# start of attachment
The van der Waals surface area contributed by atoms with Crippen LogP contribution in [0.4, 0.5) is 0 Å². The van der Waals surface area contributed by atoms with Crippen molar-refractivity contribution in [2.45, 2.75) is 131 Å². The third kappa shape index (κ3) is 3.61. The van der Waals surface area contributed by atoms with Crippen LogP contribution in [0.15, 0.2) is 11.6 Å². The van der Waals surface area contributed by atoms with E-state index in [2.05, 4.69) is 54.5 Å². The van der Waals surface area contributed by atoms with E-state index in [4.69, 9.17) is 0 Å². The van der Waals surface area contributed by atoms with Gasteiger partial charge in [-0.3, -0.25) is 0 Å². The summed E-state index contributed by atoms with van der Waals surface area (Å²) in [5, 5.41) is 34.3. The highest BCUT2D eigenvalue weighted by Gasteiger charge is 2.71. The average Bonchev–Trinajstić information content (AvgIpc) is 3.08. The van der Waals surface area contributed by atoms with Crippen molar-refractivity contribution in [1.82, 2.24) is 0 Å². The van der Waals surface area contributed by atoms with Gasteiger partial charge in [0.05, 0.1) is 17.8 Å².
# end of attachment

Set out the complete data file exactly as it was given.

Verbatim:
The van der Waals surface area contributed by atoms with Crippen LogP contribution in [0.4, 0.5) is 0 Å². The van der Waals surface area contributed by atoms with Crippen molar-refractivity contribution in [2.45, 2.75) is 131 Å². The third kappa shape index (κ3) is 3.61. The van der Waals surface area contributed by atoms with Crippen LogP contribution in [0.15, 0.2) is 11.6 Å². The van der Waals surface area contributed by atoms with E-state index in [2.05, 4.69) is 54.5 Å². The van der Waals surface area contributed by atoms with E-state index in [4.69, 9.17) is 0 Å². The van der Waals surface area contributed by atoms with Gasteiger partial charge in [-0.3, -0.25) is 0 Å². The summed E-state index contributed by atoms with van der Waals surface area (Å²) in [5, 5.41) is 34.3. The highest BCUT2D eigenvalue weighted by Gasteiger charge is 2.71. The average Bonchev–Trinajstić information content (AvgIpc) is 3.08. The van der Waals surface area contributed by atoms with Crippen molar-refractivity contribution in [1.82, 2.24) is 0 Å². The van der Waals surface area contributed by atoms with Gasteiger partial charge in [0.05, 0.1) is 17.8 Å².